Safeguarding and protecting children from abuse of any kind is the responsibility of all of us. It is important to ensure that there is continued cooperation across Departments, agencies and organisations. I am pleased to advise that the work programme agreed at the NSMC health and food safety meeting on 18 July 2012 is continuing to improve safeguarding and child protection practice across both jurisdictions. A North/South childcare in practice conference was held in October 2014 in Dundalk, and it explored the background to early intervention approaches to child and family problems and the similarities and differences in solutions in both jurisdictions. The conference was attended by over 200 people and brought together prominent academics, policymakers and managers of statutory and not-for-profit organisations as well as practitioners from all over Ireland to showcase examples of good practice and making positive changes for children and families. The Department of Justice continues to work to ensure that, when sexual-exploitation-related crimes occur, we work together to protect and support victims and bring perpetrators to justice.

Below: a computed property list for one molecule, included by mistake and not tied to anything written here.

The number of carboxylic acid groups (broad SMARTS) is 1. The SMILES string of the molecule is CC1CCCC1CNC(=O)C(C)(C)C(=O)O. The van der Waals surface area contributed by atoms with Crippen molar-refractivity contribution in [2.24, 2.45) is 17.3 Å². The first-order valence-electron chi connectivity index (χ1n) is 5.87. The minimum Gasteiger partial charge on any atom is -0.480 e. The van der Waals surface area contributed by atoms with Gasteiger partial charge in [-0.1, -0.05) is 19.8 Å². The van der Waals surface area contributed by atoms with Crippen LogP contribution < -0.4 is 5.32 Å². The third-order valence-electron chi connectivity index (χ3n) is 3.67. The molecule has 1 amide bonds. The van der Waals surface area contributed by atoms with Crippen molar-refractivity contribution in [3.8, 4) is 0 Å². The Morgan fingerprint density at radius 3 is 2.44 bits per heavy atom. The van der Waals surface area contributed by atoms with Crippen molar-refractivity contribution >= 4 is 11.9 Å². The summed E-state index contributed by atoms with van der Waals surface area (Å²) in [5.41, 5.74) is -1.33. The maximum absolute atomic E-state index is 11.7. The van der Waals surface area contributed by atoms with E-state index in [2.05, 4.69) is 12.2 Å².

Child internet safety continues to be a concern, especially in relation to the online dangers that children and young people face, such as pornography, online grooming and bullying. While we recognise that the Department of Health, Social Services and Public Safety has the lead role in child protection, we have taken advantage of OFMDFM's central role in the Executive to help inform how we can best protect children from abuse through the Internet, and there are quite a number of actions, including commissioning research, the UK Safer Internet Centre and an ongoing review of activity.